Tuesday, 10 July 2007

The final throes of the insurgency: two situations

Firstly, a short-term operation that looks to have an end and objective: the fight against Islamic militants who have taken hold of Islamabad's Red Mosque in Pakistan.

Pakistan's army says an operation to flush out militants from a mosque in Islamabad is in its final stages - 24 hours after troops stormed the complex

Of course the impact the Red Mosque fiasco will have on Musharraf's already, ahem, tarnished presidency will be interesting. The end of the siege, however, is in sight.

Secondly, Bush is asking for more time for the US military operation in Iraq as more and more Americans convert to 'defeatism' every day. Of course the 'surge' will finally start working and under Bush's wise leadership America will win the winnable "war on terror". No true benchmarks or oversight is needed — setting an "artificial" deadline would show that America has lost. It just needs more time, hmm...

Republicans are getting very antsy. However the chance of both parties working together — which seems like a foreign idea in the polarized political climate of today's Washington — is small (at best). Iraq has become the issue, and neither party has much of a solution, yet alone unity on it.

President George W. Bush on Tuesday brushed aside the criticism of fellow Republicans over Iraq and demanded the U.S. Congress allow his troop buildup more time to work.

Bush ruled out an immediate change in strategy, even though prominent Republican lawmakers like Indiana Sen. Richard Lugar have broken ranks and called for him to shift course on Iraq.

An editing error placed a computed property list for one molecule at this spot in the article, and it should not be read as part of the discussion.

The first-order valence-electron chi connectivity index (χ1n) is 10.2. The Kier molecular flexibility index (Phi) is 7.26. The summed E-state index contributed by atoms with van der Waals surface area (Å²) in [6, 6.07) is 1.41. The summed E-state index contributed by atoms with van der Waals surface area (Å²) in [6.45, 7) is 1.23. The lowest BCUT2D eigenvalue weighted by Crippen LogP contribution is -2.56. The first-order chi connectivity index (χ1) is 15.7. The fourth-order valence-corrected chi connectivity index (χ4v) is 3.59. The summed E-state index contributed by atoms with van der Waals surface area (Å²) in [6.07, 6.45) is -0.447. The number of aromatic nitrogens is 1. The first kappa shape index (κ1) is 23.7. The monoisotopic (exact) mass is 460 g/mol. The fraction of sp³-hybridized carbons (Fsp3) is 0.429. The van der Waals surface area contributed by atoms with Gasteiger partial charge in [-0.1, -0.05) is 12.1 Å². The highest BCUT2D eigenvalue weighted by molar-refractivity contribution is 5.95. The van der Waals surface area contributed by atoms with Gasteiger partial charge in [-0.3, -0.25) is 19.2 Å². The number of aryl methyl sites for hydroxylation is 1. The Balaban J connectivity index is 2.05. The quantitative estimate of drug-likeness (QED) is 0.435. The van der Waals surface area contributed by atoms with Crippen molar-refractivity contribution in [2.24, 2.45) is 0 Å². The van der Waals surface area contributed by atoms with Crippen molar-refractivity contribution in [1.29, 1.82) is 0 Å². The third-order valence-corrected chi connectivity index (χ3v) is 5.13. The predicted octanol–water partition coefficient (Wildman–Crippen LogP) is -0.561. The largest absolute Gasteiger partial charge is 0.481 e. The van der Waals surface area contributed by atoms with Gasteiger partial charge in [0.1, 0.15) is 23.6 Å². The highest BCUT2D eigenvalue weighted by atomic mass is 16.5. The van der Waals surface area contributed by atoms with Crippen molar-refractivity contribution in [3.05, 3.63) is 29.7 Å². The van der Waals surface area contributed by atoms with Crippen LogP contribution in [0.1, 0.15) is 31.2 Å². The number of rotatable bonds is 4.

Defiant in the face of a frustrated American public and Congress, Bush said the 28,000 additional troops he ordered into Iraq have not been in place long enough to gauge results because the final wave arrived only last month.

The president defended his policy ahead of the release as early as on Thursday of an interim report expected to show mixed progress by the Iraqi government in meeting U.S. security and political benchmarks. The report, which is due by Sunday, is bound to fuel further debate about the war.
A new USA Today/Gallup poll showed on Tuesday that more than seven in 10 Americans favor withdrawing nearly all U.S troops from Iraq by April. Sixty-two percent said sending U.S. troops to Iraq was a mistake, the first time that number topped 60 percent in that poll.

The surge had time to work. Hell, even I gave it a chance. But Baghdad's security situation is as dire as ever. The "green zone" — normally a US-occupied oasis of security in a sea of violence — is becoming more red by the day. However we have overlooked some of Iraq's successes. Not all of Iraq is as bad as the wider central and southern regions and that is good — American, British, and other troops have done a fine job there and it's been overlooked. But the wider picture reveals an Iraq in turmoil at a nationally and often at a local level. Conclusion: A politically/strategically bottomless, downward-spiraling war with mixed (negative) support at home and abroad.

Oh yeah, and
Meanwhile, the White House threatened to veto the defense policy bill senators were debating, if it is amended to set a withdrawal date. The administration also threatened a veto of the bill for a provision it already contains, giving new rights to detainees at the military prison at Guantanamo Bay, Cuba.

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